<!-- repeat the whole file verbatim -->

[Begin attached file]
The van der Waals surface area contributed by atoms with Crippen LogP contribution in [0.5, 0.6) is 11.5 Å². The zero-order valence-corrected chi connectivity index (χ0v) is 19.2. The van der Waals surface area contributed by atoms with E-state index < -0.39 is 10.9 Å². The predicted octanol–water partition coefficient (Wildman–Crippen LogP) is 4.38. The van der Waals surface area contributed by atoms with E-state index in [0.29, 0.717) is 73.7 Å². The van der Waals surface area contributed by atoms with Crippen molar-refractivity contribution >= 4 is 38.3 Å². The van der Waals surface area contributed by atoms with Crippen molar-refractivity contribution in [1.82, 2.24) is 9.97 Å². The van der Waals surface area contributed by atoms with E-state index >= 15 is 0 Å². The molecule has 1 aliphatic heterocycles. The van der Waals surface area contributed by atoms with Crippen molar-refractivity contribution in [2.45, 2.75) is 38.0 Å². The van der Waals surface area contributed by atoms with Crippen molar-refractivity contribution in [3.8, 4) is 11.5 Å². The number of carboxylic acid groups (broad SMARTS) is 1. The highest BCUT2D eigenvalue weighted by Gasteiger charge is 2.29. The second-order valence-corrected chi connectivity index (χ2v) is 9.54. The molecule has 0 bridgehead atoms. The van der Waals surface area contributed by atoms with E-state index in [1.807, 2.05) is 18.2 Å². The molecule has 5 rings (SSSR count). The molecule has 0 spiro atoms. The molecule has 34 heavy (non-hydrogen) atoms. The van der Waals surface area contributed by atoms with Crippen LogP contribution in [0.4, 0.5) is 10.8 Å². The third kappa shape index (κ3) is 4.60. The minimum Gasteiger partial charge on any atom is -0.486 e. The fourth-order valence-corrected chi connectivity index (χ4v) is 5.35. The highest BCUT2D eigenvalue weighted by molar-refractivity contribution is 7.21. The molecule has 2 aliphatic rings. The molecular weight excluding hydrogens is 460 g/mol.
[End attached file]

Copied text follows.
The van der Waals surface area contributed by atoms with Crippen LogP contribution in [0.5, 0.6) is 11.5 Å². The zero-order valence-corrected chi connectivity index (χ0v) is 19.2. The van der Waals surface area contributed by atoms with E-state index < -0.39 is 10.9 Å². The predicted octanol–water partition coefficient (Wildman–Crippen LogP) is 4.38. The van der Waals surface area contributed by atoms with E-state index in [0.29, 0.717) is 73.7 Å². The van der Waals surface area contributed by atoms with Crippen molar-refractivity contribution >= 4 is 38.3 Å². The van der Waals surface area contributed by atoms with Crippen molar-refractivity contribution in [1.82, 2.24) is 9.97 Å². The van der Waals surface area contributed by atoms with E-state index >= 15 is 0 Å². The molecule has 1 aliphatic heterocycles. The van der Waals surface area contributed by atoms with Crippen molar-refractivity contribution in [2.45, 2.75) is 38.0 Å². The van der Waals surface area contributed by atoms with Crippen molar-refractivity contribution in [3.8, 4) is 11.5 Å². The number of carboxylic acid groups (broad SMARTS) is 1. The highest BCUT2D eigenvalue weighted by Gasteiger charge is 2.29. The second-order valence-corrected chi connectivity index (χ2v) is 9.54. The molecule has 0 bridgehead atoms. The van der Waals surface area contributed by atoms with E-state index in [1.807, 2.05) is 18.2 Å². The molecule has 5 rings (SSSR count). The molecule has 0 spiro atoms. The molecule has 34 heavy (non-hydrogen) atoms. The van der Waals surface area contributed by atoms with Crippen LogP contribution in [0.4, 0.5) is 10.8 Å². The third kappa shape index (κ3) is 4.60. The minimum Gasteiger partial charge on any atom is -0.486 e. The fourth-order valence-corrected chi connectivity index (χ4v) is 5.35. The highest BCUT2D eigenvalue weighted by molar-refractivity contribution is 7.21. The molecule has 2 aliphatic rings. The molecular weight excluding hydrogens is 460 g/mol.